This photo was taken a few weeks ago up in the Adirondacks, one of my family’s favorite spots. Before sitting down for dinner, we set my son loose in a big open soccer field to “get his ya-yas out” first. We all ended up laughing a lot as the toddler repeatedly face planted in the grass (clearly still getting used to his new sneaks) and would just get right back up and keep running and giggling. In this moment I was thinking, “this is perfection,” which was closely followed by “…now when will the other shoe drop?”
The conundrum of joyful moments is that they are often entangled with a shadow of fear lurking around the corner. The “what ifs” and “when will it” and “how will I cope when it does” whispering in the background when everything in that moment is “right.”
When we let our guard down to joy, anxiety leaps into the foreground in an effort to protect us from an imagined threat that has not happened (and may not ever happen).
This is our wiring, our biology, intended to help us survive. What do we do about these moments? How do we enjoy life while managing this voice in the background?
First, start by gently acknowledging that your anxiety is actually meant to be a protector that is trying to help you. Sometimes that protector is in overdrive due to your life experience, genetic predisposition, or combination of both.
Anxiety tends to latch on to things we care about and create a lot of false urgency around the need to fix, solve, plan, and prevent. When we attempt to stop thoughts from being there, our stress increases. When we engage in behavioral compulsions, rumination, or mentally review a situation repeatedly – we don’t ever close the loop. We might feel better temporarily, but then the anxiety comes back, full-fledged. We create suffering.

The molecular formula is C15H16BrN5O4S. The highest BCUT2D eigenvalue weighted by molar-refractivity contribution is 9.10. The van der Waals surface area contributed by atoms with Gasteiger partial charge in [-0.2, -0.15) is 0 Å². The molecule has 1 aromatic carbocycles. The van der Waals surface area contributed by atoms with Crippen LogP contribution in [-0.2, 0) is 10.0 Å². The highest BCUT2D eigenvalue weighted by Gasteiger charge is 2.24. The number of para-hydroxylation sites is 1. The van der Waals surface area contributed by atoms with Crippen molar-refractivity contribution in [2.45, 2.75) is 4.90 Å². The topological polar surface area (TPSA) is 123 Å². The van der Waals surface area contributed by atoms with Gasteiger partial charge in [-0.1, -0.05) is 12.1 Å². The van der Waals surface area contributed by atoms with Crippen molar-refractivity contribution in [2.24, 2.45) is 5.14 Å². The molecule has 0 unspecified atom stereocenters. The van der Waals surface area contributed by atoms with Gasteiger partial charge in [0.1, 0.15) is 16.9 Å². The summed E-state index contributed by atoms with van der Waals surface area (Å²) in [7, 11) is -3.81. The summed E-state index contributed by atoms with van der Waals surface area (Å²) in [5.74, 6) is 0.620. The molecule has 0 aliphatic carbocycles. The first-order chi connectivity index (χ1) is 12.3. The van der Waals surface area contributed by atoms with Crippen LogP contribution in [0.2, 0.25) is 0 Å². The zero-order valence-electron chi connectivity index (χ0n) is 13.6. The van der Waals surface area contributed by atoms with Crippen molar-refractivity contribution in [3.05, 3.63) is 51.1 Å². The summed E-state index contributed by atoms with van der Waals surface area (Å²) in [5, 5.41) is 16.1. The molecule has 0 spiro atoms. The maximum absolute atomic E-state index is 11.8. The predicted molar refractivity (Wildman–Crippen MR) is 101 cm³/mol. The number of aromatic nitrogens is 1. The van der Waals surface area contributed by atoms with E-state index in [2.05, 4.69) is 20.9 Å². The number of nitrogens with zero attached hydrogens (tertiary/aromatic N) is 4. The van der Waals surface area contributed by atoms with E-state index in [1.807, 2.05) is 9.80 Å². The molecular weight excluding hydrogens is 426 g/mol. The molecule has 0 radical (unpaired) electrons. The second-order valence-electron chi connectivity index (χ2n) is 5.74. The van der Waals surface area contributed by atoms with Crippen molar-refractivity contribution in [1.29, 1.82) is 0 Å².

While we can’t control what thoughts will pop into our brains, we can influence the extent to which we suffer as a result of them.
As the saying goes, “what we resist, persists.” The more you try to suppress thoughts, the stronger they get. Instead, it better serves us to meet our anxiety head-on.
The second step is to observe what thoughts are surfacing. When we can observe our thoughts in a nonjudgmental and nonreactive way, we can then start to make decisions.
Once you have identified what is making you anxious, ask yourself, “What things are within my control that are sensible to give to attention to?”
One challenge that people with anxiety often experience is discerning what is a reasonable worry vs. what is irrational. It can help to ask the question, “what would 90% of people I know think or do in this situation?” Asking this question can help us to properly discern when our thoughts are unreasonable, and this can help us to take the next reasonable action.
For example, if you’re feeling anxious about an upcoming meeting or presentation, you could think about specific action steps you could take to prepare for this. It is reasonable to have an appropriate amount of stress about public speaking. This allows you to properly plan, prepare, and complete the task effectively.